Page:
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Hiking is a different activity performed when sailing.
Beautiful natural scenes are common hiking destinations
Beautiful natural scenes are common hiking destinations

Hiking is a form of walking, undertaken with the specific purpose of exploring and enjoying the scenery. It usually takes place on trails in areas of relatively unspoiled wilderness.

Off-trail hiking is often called 'bushwalking', 'bushwhacking', 'bush-bashing' or 'cross country hiking'. Overnight hiking is more specifically called 'backpacking'. The word 'hiking' is understood in all English-speaking countries, but regional terms also exist. In the United Kingdom, the activity is often simply called 'walking'. Australians use the term bushwalking for both on- and off-trail hiking. New Zealanders commonly employ the word tramping, particularly for overnight trips. Hiking in the mountainous regions of Nepal and India is sometimes called 'trekking'.


Comparison with other forms of touring

Hiking is one of the fundamental outdoor activities on which many others are based. Hiking is the only way to reach many beautiful places overland. Enthusiasts regard hiking as the best way to see nature. It is seen as better than a tour in a vehicle of any kind (or on an animal; see horseback riding) because the hiker's senses are not intruded upon by distractions such as windows, engine noise, airborne dust in large quantities, and fellow passengers. It has an advantage over standing in one place because the hiker may cover a wide area.

On the other hand, hiking over long distances or over difficult terrain does require some degree of physical ability and knowledge, as well as a backpack to carry food, water and essential equipment. Hikers may be caught in inclement weather or suffer mishaps. Some jurisdictions (for example New Hampshire) now require inadequately prepared hikers to pay for their own rescues.

The most common symbols used in trail blazing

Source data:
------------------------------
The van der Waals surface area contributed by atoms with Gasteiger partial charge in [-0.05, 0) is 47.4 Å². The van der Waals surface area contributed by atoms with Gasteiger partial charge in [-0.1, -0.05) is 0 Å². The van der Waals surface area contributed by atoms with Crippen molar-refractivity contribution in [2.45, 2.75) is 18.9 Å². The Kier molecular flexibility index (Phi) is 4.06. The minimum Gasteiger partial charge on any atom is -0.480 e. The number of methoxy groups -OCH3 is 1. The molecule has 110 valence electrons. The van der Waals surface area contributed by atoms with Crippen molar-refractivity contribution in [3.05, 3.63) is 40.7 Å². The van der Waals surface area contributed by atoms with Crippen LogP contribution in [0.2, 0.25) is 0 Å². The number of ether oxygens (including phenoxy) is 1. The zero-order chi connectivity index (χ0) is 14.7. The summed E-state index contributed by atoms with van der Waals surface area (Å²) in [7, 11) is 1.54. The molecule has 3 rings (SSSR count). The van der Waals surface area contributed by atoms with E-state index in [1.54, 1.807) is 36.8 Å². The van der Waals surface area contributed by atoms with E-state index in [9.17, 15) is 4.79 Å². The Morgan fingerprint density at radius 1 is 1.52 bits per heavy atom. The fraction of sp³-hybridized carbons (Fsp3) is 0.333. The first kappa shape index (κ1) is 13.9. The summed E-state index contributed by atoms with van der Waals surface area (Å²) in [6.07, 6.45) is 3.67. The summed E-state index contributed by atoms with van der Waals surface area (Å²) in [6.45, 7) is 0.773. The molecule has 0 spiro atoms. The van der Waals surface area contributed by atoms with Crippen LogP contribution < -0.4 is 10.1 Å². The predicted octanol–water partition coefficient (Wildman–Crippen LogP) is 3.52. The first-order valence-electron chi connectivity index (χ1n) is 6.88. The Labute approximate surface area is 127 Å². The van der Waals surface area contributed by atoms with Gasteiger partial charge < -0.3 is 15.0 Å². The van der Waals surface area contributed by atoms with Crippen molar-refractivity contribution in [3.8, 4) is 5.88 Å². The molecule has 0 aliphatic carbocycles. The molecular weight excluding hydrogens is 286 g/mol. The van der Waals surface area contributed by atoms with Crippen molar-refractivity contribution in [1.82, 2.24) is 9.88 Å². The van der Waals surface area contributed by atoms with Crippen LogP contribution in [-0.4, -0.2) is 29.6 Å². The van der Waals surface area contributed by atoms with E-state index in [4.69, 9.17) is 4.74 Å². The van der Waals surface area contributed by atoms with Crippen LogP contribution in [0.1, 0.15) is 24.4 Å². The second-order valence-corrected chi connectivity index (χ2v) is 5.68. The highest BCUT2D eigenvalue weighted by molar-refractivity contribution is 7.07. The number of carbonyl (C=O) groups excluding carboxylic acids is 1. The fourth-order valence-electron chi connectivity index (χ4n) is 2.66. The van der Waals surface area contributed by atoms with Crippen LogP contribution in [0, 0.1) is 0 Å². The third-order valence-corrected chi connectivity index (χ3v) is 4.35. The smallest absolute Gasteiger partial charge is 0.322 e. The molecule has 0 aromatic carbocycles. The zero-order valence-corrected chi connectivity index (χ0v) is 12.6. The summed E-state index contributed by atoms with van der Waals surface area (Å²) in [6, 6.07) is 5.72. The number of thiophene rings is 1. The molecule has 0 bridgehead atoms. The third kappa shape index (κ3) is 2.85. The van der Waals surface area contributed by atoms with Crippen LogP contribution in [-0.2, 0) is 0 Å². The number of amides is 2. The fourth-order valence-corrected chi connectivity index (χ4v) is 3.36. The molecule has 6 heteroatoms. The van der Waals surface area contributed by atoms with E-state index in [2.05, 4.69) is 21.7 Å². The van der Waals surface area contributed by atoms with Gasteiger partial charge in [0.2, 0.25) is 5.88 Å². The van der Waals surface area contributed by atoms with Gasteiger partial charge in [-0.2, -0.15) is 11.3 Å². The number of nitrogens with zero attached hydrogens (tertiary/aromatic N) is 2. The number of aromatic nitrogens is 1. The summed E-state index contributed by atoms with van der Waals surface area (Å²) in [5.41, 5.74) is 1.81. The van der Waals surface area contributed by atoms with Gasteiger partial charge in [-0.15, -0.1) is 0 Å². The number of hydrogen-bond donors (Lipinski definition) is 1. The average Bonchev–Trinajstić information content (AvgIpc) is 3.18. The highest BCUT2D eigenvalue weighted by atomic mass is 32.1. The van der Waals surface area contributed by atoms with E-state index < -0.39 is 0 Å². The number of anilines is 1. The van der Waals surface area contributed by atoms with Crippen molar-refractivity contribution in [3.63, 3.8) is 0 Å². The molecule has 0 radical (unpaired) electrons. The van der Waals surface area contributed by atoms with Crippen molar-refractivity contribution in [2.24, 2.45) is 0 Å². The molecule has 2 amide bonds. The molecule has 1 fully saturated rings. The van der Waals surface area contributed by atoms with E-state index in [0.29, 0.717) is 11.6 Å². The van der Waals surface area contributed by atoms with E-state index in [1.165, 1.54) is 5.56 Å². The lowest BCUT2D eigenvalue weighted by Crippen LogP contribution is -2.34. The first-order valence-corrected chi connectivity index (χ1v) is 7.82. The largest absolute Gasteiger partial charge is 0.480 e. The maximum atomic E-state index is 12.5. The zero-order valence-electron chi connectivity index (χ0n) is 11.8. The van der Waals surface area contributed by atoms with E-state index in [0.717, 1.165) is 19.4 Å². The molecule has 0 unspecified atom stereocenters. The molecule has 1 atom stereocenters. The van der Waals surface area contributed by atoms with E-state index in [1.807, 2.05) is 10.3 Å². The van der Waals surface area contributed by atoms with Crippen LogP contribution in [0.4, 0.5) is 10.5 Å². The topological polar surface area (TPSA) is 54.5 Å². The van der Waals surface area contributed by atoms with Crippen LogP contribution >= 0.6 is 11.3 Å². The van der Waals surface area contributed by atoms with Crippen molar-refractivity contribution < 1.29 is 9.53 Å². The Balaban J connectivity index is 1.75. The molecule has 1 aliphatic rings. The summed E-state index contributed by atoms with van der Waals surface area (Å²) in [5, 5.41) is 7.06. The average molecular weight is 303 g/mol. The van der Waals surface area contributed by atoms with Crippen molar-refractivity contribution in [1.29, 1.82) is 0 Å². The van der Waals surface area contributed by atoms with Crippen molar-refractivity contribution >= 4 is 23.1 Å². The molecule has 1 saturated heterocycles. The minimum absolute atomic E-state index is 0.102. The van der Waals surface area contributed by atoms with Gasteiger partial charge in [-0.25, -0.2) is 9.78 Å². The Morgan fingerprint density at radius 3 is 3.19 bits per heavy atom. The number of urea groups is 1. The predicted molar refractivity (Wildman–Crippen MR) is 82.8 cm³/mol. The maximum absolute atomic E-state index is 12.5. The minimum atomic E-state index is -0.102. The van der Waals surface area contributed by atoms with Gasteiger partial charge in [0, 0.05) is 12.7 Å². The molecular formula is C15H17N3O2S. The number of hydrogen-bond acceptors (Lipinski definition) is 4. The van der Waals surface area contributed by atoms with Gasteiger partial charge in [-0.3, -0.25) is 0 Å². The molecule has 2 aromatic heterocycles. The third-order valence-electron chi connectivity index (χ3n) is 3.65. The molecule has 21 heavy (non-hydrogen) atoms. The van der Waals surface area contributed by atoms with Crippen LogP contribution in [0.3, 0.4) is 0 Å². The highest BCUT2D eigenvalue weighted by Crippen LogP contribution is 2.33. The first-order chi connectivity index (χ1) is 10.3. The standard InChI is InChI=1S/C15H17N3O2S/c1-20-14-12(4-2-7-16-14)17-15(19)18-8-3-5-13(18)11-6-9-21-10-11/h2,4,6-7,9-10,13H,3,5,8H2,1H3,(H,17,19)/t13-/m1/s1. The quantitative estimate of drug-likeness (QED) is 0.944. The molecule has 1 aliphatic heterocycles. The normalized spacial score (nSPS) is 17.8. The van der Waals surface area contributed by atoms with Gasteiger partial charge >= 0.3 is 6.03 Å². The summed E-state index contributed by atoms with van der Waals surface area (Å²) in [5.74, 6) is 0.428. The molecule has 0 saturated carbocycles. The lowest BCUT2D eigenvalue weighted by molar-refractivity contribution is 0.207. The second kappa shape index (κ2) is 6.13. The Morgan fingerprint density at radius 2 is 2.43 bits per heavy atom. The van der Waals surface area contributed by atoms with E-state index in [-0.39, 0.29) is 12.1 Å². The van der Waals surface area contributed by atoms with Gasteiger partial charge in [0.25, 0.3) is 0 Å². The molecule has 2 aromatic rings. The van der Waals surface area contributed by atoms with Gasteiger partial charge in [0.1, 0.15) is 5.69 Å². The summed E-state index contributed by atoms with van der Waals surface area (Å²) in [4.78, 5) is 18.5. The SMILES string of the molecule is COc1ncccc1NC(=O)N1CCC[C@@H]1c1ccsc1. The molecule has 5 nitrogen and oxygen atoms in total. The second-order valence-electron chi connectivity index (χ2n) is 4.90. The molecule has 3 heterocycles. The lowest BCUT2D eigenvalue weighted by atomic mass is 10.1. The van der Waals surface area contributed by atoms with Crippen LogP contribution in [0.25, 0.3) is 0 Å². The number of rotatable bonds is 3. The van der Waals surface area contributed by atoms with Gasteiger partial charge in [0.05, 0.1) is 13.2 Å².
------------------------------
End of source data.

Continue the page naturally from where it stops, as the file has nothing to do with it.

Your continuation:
The most common symbols used in trail blazing

Personal safety issues

Hiking can be a very enjoyable and safe activity. However, there are inherent risks in hiking. These risks can be mitigated by safety procedures. These risks include:

  • Physical injuries, such as ankle sprain. Hikers can injure themselves due to a misstep or fall. Poor judgement on steep or slippery slopes can lead to injury. Carrying a backpack may make a hiker more cumbersome. The risk of injury can be decreased with the use of proper shoes (e.g., hiking boots). Injuries can also be minimized by thinking carefully before putting oneself in harm's way.
    • Foot blisters are a common form of minor physical injury to hikers. These blisters are caused by too much friction and irritation against the skin. Wet socks and poorly-fitting shoes precipitate the occurrence of blisters. Two layers of socks (using liner socks) help prevent blisters, and moleskin can be applied to blister-prone areas as a treatment or preventive measure.
    • Back injury may result from packing too much or not having a proper backpack. A Hiking Backpack should be bought from a recreational store, and as a rule of thumb, a person should carry no more than one third of their body weight.
  • Dehydration can rapidly incapacitate a hiker, especially in warm weather. In conditions of low humidity, sweat evaporates so quickly that a hiker may not notice the water loss. Dehydration can be avoided by carrying and drinking an adequate amount of water. Depending on conditions, two liters of water may be enough for a day hike, but in high heat conditions (such as hiking the Grand Canyon in summer, one liter per hour may be required. [1]. Extensive sweating may also deplete a hiker's body of sodium. Naturally occurring water is often unfit to drink (see Potability of backcountry water).
  • Replenishing water, but not sodium, can result in hyponatremia. Thus, salty snacks along with water are also recommended.